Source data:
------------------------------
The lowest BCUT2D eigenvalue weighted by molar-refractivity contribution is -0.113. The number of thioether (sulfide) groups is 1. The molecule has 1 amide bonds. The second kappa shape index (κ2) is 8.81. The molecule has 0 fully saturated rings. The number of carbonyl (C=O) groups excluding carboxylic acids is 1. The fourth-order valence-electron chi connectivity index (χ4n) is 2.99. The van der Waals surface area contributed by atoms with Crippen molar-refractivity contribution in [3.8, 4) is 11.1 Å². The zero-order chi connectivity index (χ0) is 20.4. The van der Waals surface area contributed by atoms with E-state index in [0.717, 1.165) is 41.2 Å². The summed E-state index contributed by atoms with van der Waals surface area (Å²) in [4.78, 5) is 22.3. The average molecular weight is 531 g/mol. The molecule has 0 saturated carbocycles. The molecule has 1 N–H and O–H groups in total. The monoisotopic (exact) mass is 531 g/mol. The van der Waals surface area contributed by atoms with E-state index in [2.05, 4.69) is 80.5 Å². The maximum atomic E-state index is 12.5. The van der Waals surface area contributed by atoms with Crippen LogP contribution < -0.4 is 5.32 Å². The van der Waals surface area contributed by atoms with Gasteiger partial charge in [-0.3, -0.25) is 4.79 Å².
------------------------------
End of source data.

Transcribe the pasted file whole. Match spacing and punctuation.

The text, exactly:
The lowest BCUT2D eigenvalue weighted by molar-refractivity contribution is -0.113. The number of thioether (sulfide) groups is 1. The molecule has 1 amide bonds. The second kappa shape index (κ2) is 8.81. The molecule has 0 fully saturated rings. The number of carbonyl (C=O) groups excluding carboxylic acids is 1. The fourth-order valence-electron chi connectivity index (χ4n) is 2.99. The van der Waals surface area contributed by atoms with Crippen molar-refractivity contribution in [3.8, 4) is 11.1 Å². The zero-order chi connectivity index (χ0) is 20.4. The van der Waals surface area contributed by atoms with E-state index in [0.717, 1.165) is 41.2 Å². The summed E-state index contributed by atoms with van der Waals surface area (Å²) in [4.78, 5) is 22.3. The average molecular weight is 531 g/mol. The molecule has 0 saturated carbocycles. The molecule has 1 N–H and O–H groups in total. The monoisotopic (exact) mass is 531 g/mol. The van der Waals surface area contributed by atoms with E-state index in [2.05, 4.69) is 80.5 Å². The maximum atomic E-state index is 12.5. The van der Waals surface area contributed by atoms with Crippen LogP contribution < -0.4 is 5.32 Å². The van der Waals surface area contributed by atoms with Gasteiger partial charge in [-0.3, -0.25) is 4.79 Å².